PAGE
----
Background

The required profile of executives has changed fundamentally over time. In addition to the increased complexity and uncertainty, whose impact on everyday work is difficult to measure, especially stress and time constraints limit the performance of executives directly: calendars are filling up quickly, day-to-day processes can hardly be planned and various communication channels are barely controllable with their flood of information.

Nevertheless, executives are expected to change their focus permanently. They should always make decisions quickly and competently and be available to customers, colleagues and employees as reliable contact persons. Consequently, managers rarely pay full attention to strategic tasks, do not systematically use individual central resources such as time, know-how and creativity, and do not exhaust their own or organizational potential.

 

However, it is not just the frameworks described that complicate the work of leaders, but also the way social interaction is demanded by leaders, both inside and outside. In particular, the ability to understand and shape organizations as social systems has gained in importance. Many of these systems have changed fundamentally through the gradual dissolution of traditional hierarchies, the abandonment of order-and-command structures and the development of innovative ways of living and working, and are no longer as trivial as they used to be. Employees, customers as well as colleagues are questioning this more than ever, they are scrutinizing, they doubt, they distrust and they are not satisfied.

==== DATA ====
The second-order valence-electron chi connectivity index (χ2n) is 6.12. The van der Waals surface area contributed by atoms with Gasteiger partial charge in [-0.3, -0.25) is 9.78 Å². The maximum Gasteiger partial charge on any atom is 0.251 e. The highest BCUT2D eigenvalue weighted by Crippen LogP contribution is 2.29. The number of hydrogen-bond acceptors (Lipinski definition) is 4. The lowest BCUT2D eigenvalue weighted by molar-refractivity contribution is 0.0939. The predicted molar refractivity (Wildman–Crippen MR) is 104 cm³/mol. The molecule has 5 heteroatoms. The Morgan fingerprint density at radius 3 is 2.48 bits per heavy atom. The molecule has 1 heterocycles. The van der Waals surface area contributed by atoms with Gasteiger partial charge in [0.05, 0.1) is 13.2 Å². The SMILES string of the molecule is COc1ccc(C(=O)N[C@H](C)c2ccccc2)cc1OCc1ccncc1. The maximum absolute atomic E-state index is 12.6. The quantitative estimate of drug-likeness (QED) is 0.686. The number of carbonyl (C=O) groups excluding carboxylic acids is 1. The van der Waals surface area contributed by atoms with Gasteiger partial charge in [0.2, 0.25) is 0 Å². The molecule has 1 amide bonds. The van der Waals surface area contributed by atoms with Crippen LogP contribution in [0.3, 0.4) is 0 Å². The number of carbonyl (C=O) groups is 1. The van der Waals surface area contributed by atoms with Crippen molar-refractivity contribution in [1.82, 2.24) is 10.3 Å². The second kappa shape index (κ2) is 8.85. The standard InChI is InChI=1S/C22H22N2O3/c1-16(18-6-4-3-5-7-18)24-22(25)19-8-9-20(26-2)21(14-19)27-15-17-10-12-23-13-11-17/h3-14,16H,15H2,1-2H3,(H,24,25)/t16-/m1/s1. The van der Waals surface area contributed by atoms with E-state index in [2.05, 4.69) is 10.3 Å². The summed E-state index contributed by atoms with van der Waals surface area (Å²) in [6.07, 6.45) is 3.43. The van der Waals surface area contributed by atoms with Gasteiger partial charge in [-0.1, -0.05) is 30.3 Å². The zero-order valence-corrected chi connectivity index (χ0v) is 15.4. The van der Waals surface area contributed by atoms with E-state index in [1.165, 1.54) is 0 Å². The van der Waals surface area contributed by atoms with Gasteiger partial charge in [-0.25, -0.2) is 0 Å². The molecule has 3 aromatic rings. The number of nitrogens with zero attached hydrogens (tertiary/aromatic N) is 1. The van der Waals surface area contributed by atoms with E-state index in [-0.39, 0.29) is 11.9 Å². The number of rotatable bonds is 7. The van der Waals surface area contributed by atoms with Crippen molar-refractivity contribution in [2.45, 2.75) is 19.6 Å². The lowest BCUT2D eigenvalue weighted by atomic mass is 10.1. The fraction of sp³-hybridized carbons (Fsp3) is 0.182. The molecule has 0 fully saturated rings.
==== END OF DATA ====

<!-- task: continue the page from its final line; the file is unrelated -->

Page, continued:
In addition, more and more employees want to be increasingly involved, want to be seen and express themselves. The resulting complex social systems are barely controllable with a long-standing understanding of leadership, and are presenting managers with completely new challenges.

Organizational and social challenges challenge executives with an impressive range of behaviors: depending on the circumstances, they have to make decisions, provide expertise, weigh their interests, give direction, meet expectations, and build trust, under tremendous time pressure and complexity. In addition, they are expected to endure doubts, show courage, deal with anger, put up with perseverance and deal with uncertainty. An executive should not only be a mere supervisor, role model and responsible person, but also a sparring partner, coach and founder.
For a successful leadership, it is very obvious that a central key qualification can be deduced from this: the ability to achieve goal-oriented variability in leadership behavior. This variability gives executives the opportunity to adapt, align and position themselves within unstable realities and ever-changing contexts.

The market for executive development offers a variety of trainings designed to better prepare executives for dealing with the challenges of everyday work. Usually, these training sessions provide participants with innovative knowledge as well as provide them with solution templates, and behavioral instructions. However, this procedure has decisive disadvantages: the mediated concepts and models usually work - if at all - only for a short time and strongly depend on context. Learned behavioral sketches can only be used in certain standard situations and are thus quite inflexible.
Furthermore, many executives, even after a large number of training sessions, still lack the fundamental ability to put the learned knowledge into action and then anchor it permanently within their behavioral repertoire. Thus, it becomes clear: executives are less concerned with a knowledge problem, but rather with a problem of action, which must be solved.